- For each test scene below, render with and without shadows and other recursive rays, with and without the grid, and with different grid sizes. Convince yourself that the resulting statistics make sense and summarize your findings in your README.txt. You might even discover some bugs or inefficiencies in your code! Don’t copy-paste the statistics from each test case into your README.txt, summarize the results in words. Put some effort into your analysis, we will be grading it. Discuss how the various command line or scene parameters affect the running time and suggest how they could be automatically chosen. Also suggest how particular optimizations might affect the running time or memory used by your implementation. If you’ve implemented any bounding-box or grid-related optimizations (for extra credit) you should analyze the performance impact.
- Next we’ll have fun with procedural solid materials. Derive a class Checkerboard from Material. SceneParser has been extended to parse the new material types.
The CheckerBoard class will store pointers to two Materials, and a pointer to a Matrix which describes how the world space coordinates are mapped to the 3D solid texture space. Your solid texture implementation will describe a unit-length axis-aligned checkerboard between the two materials and the matrix will control the size and orientation of checkerboard cells. The prototype for the constructor is:
CheckerBoard(Matrix *m, Material *mat1, Material *mat2);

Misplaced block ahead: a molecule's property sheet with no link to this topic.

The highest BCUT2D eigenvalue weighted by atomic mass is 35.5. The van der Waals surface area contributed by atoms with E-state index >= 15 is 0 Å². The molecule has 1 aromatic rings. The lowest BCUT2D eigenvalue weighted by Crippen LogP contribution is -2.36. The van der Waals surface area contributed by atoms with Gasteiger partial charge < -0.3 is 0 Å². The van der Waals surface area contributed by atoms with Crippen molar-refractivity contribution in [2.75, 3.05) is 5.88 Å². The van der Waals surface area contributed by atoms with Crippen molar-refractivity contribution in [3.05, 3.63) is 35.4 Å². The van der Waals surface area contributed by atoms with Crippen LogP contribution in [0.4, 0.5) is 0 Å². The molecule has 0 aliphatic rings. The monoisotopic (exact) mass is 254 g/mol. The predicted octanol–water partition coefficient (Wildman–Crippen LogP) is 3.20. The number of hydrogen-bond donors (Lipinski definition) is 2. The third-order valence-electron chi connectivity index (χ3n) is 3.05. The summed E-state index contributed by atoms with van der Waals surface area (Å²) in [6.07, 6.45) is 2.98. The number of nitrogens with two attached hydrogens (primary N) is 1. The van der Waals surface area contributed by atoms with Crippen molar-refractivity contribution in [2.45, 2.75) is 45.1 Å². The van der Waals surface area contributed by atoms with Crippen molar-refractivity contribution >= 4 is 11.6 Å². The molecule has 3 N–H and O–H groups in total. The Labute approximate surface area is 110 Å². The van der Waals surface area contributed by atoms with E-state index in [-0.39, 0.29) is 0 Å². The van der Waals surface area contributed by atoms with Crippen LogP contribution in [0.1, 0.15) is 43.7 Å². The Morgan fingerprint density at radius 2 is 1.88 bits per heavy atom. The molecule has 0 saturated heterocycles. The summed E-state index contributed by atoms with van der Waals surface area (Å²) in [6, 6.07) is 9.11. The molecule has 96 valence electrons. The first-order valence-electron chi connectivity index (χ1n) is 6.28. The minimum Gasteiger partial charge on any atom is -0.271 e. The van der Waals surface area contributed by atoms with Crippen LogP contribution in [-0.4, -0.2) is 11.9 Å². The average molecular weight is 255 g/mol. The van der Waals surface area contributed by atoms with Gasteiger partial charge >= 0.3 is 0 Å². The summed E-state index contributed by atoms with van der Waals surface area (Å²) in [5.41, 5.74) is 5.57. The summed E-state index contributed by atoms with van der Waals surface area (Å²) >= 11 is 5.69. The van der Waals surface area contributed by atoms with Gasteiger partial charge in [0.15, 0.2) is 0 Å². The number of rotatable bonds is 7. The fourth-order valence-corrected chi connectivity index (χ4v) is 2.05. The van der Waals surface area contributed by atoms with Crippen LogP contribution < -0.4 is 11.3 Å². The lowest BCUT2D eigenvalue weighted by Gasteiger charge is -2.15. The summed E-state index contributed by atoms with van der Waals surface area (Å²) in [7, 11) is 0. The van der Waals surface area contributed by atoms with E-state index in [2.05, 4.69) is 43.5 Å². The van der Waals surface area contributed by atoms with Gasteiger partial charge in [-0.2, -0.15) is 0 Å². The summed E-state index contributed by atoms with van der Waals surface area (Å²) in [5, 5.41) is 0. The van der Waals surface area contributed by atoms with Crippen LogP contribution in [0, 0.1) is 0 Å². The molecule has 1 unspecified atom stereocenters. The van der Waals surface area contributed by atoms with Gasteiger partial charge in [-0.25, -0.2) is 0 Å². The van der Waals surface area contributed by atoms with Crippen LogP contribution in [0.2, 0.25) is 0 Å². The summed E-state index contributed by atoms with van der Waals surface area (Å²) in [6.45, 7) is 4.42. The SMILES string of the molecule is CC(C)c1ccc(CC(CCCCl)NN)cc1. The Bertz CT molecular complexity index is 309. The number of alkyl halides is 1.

Handle this new material type in the interactive viewer by implementing CheckerBoard::glSetMaterial(). Because OpenGL does not implement general procedural texturing, you will simply call the corresponding glSetMaterial() method of the first material.
Implement the CheckerBoard::shade routine for ray tracing. You simply need to delegate the work to the shade function of the appropriate Material of the checkerboard. Using a float-to-integer conversion function floor and the function odd, devise a boolean function that corresponds to a 3D checkerboard. As a hint, start with the 1D case, just alternated segments of unit length, then generalize to 2 and 3 dimensions. Remember to multiply the intersection point by the matrix to properly transform the materials.
- Next you’ll build materials using Perlin Noise, which lets you to add controllable irregularities to your procedural textures. Here’s what Ken Perlin says about his invention (http://www.noisemachine.com/talk1/):
Noise appears random, but isn’t really. If it were really random, then you’d get a different result every time you call it. Instead, it’s “pseudo-random” – it gives the appearance of randomness. Its appearance is similar to what you’d get if you took a big block of random values and blurred it (ie: convolved with a gaussian kernel). Although that would be quite expensive to compute.
So we’ll use his more efficient (and recently improved) implemenation of noise (http://mrl.nyu.edu/~perlin/noise/) translated to C++:
First derive the class Noise from Material which computes the function:
N(x,y,z) = noise(x,y,z) + noise(2*x,2*y,2*z)/2 + noise(4*x,4*y,4*z)/4 + ...
for the specified number of octaves. With just the first octave, the Noise function is very smooth and blobby. Including additional octaves of higher frequencies adds finer details to the texture. The value of N(x,y,z) will be a floating point number that you should clamp and use to interpolate between the two contained Materials. Here’s the constructor for Noise:
Noise(Matrix *m, Material *mat1, Material *mat2, int octaves);
UPDATE (11/2): You’ll need to interpolate the values returned by your Material::Shade computation. In addition, to correctly handle the ambient term and the reflective and transmissive components of materials, you’ll need to modify the prototype of some Material accessor functions to also take the world space coordinate as an argument.